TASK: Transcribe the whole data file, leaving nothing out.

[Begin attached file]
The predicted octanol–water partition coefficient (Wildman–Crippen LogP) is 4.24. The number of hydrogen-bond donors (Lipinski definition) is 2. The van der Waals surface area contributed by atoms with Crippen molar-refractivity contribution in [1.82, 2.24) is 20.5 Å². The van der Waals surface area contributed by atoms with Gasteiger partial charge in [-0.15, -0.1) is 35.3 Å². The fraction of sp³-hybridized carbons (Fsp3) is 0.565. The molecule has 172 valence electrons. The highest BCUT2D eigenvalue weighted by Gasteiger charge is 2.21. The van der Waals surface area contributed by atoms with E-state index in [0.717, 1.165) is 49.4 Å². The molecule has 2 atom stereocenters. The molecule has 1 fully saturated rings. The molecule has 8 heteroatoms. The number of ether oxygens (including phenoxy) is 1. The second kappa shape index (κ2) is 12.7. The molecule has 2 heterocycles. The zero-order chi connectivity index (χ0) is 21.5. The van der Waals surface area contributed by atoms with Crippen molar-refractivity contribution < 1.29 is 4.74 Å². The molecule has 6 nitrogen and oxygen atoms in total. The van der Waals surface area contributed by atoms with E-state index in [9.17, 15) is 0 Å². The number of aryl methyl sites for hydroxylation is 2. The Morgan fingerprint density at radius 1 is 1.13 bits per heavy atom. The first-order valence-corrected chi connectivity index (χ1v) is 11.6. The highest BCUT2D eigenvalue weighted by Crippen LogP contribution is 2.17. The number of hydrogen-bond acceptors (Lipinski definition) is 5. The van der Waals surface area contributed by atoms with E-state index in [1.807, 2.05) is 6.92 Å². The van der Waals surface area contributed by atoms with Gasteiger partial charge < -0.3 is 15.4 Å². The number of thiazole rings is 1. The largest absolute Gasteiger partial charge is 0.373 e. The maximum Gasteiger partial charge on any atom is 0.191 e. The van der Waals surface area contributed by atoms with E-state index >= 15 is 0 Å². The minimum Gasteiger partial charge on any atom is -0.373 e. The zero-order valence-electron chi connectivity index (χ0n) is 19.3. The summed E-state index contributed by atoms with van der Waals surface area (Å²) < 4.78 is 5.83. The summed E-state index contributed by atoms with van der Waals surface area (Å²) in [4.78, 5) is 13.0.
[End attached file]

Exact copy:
The predicted octanol–water partition coefficient (Wildman–Crippen LogP) is 4.24. The number of hydrogen-bond donors (Lipinski definition) is 2. The van der Waals surface area contributed by atoms with Crippen molar-refractivity contribution in [1.82, 2.24) is 20.5 Å². The van der Waals surface area contributed by atoms with Gasteiger partial charge in [-0.15, -0.1) is 35.3 Å². The fraction of sp³-hybridized carbons (Fsp3) is 0.565. The molecule has 172 valence electrons. The highest BCUT2D eigenvalue weighted by Gasteiger charge is 2.21. The van der Waals surface area contributed by atoms with E-state index in [0.717, 1.165) is 49.4 Å². The molecule has 2 atom stereocenters. The molecule has 1 fully saturated rings. The molecule has 8 heteroatoms. The number of ether oxygens (including phenoxy) is 1. The second kappa shape index (κ2) is 12.7. The molecule has 2 heterocycles. The zero-order chi connectivity index (χ0) is 21.5. The van der Waals surface area contributed by atoms with Crippen molar-refractivity contribution < 1.29 is 4.74 Å². The molecule has 6 nitrogen and oxygen atoms in total. The van der Waals surface area contributed by atoms with E-state index in [9.17, 15) is 0 Å². The number of aryl methyl sites for hydroxylation is 2. The Morgan fingerprint density at radius 1 is 1.13 bits per heavy atom. The first-order valence-corrected chi connectivity index (χ1v) is 11.6. The highest BCUT2D eigenvalue weighted by Crippen LogP contribution is 2.17. The number of hydrogen-bond acceptors (Lipinski definition) is 5. The van der Waals surface area contributed by atoms with E-state index in [1.807, 2.05) is 6.92 Å². The van der Waals surface area contributed by atoms with Gasteiger partial charge < -0.3 is 15.4 Å². The number of thiazole rings is 1. The largest absolute Gasteiger partial charge is 0.373 e. The maximum Gasteiger partial charge on any atom is 0.191 e. The van der Waals surface area contributed by atoms with E-state index >= 15 is 0 Å². The minimum Gasteiger partial charge on any atom is -0.373 e. The zero-order valence-electron chi connectivity index (χ0n) is 19.3. The summed E-state index contributed by atoms with van der Waals surface area (Å²) < 4.78 is 5.83. The summed E-state index contributed by atoms with van der Waals surface area (Å²) in [4.78, 5) is 13.0.